a)  Hungary / b)  Constitutional Court / c) / d)  05-12-2016 / e)  22/2016 / f)  On the interpretation of the EU clause / g)  Magyar Közlöny (Official Gazette), 2016/191 / h) .
Keywords of the systematic thesaurus:
Constitutional Justice - Jurisdiction - Types of litigation - Distribution of powers between the EU and member states.
Constitutional Justice - Jurisdiction - The subject of review - Law of the European Union/EU Law - Secondary legislation.
Sources - Hierarchy - Hierarchy as between national and non-national sources - Law of the European Union/EU Law and domestic law - EU secondary law and constitutions.
Keywords of the alphabetical index:
Constitution, identity / Constitutional review / European Union act, ultra vires / Sovereignty.
The Constitutional Court can examine whether the joint exercise of competences with the European Union infringes human dignity, other fundamental rights, the sovereignty of Hungary, or Hungary’s self-identity based on its historical constitution. This decision develops the Court’s fundamental rights-reservation review and ultra vires review (composed of a sovereignty review and review based on constitutional identity).
I. On 22 September 2015 European Union (EU) Council Decision no. 2015/1601 was adopted, which introduced a quota system for the distribution and settlement of asylum seekers and migrants among the Member States.
In December 2015 the ombudsman requested the Constitutional Court to interpret two over the issue of the European Union migrant resettlement system. One of the constitutional provisions in question prohibits collective expulsion and says that foreigners staying in the territory of Hungary may only be expelled on the basis of a lawful decision (Article XIV.1 of the Fundamental Law). The other provision is the so-called EU clause, which allows Hungary, to the extent necessary to exercise the rights and fulfil the obligations set out in the founding treaties of the EU, to exercise some of its competences deriving from the Fundamental Law jointly with other Member States, through the institutions of the EU ().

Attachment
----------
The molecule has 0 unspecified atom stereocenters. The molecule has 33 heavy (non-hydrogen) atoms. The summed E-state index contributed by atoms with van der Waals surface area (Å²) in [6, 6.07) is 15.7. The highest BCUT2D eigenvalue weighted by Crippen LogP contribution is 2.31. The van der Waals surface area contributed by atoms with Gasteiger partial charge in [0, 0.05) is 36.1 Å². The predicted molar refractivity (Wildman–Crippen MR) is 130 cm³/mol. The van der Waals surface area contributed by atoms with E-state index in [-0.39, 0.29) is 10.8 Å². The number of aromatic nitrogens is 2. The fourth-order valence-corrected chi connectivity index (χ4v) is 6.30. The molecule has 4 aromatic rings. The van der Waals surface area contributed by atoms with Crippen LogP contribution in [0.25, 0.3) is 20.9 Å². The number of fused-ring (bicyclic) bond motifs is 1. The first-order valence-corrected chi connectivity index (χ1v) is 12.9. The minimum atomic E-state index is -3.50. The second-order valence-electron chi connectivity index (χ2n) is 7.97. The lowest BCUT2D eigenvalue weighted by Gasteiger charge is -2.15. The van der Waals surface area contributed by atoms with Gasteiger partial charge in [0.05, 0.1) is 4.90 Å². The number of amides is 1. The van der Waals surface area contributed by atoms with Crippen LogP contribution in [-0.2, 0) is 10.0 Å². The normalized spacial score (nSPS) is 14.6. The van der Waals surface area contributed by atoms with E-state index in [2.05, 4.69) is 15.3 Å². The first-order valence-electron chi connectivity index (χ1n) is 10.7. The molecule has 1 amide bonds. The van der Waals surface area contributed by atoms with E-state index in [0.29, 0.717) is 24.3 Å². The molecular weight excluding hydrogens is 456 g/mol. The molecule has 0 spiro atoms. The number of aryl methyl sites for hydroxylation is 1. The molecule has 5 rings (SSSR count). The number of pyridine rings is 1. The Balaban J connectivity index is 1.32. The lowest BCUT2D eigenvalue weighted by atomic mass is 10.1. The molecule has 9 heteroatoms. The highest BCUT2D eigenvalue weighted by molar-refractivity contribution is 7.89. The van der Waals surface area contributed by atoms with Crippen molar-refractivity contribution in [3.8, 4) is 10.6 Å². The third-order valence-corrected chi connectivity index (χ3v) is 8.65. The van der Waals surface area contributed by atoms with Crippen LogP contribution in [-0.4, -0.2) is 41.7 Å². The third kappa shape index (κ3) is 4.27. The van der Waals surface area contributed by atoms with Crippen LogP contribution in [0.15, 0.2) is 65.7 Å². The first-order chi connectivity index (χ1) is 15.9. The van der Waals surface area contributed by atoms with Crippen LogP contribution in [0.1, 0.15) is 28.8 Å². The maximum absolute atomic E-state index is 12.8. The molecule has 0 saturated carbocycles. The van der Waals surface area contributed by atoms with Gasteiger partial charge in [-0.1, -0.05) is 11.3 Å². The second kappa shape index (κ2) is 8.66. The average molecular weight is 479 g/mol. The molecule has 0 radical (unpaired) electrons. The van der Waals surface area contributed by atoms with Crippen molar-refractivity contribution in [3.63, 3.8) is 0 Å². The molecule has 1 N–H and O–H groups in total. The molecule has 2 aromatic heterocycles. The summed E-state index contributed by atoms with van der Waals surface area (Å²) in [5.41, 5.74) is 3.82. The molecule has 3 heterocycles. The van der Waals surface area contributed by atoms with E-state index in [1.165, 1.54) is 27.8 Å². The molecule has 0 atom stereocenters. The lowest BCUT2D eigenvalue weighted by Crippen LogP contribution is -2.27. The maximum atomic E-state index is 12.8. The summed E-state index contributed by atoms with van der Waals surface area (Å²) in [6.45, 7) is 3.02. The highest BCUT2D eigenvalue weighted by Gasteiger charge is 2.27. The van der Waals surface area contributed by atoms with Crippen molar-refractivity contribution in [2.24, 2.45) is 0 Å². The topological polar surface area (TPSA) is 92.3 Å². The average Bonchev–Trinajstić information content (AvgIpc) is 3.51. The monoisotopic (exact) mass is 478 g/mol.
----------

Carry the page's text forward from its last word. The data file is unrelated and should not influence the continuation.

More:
The ombudsman asked the following four questions:
1. Whether the prohibition of expulsion from Hungary in Article XIV.1 forbids only this kind of action by the Hungarian authorities, or if it also covers actions by Hungarian authorities which they use to promote the prohibited expulsion implemented by other states?
2. Whether under Article E.2, state institutions are obliged to implement EU legislation that conflicts with fundamental rights stipulated by the Fundamental Law? If they are not, which state institution can establish that fact?
3. Whether Article E.2 may restrict the implement-tation of the ultra vires act? If state institutions are not obliged to implement ultra vires EU legislation, which state institution can establish that fact?
4. Whether Article XIV.1 and Article E can be interpreted in a way that they restrict Hungarian state institutions, within the legal framework of the EU, in facilitating the relocation of a large group of foreigners legally staying in one of the Members States without their expressed or implied consent and without personalised and objective criteria applied during their selection?
II. The Constitutional Court in the current decision did not answer question 1, but answered questions 2-4 as follows. The fundamental rights-reservation review is based on Articles E.2 and I.1 of the Fundamental Law. Under Article I.1 the inviolable and inalienable fundamental rights of man shall be respected. It shall be the primary obligation of the State to protect these rights. Having these rules in mind, and the need for cooperation in the EU and the primacy of EU law, the Court stated that it could not renounce the ultima ratio defence of human dignity and other fundamental rights. It argued that as the State is bound by fundamental rights, this binding force of the rights are applicable also to cases when public power is exercised together with the EU institutions or other Member States.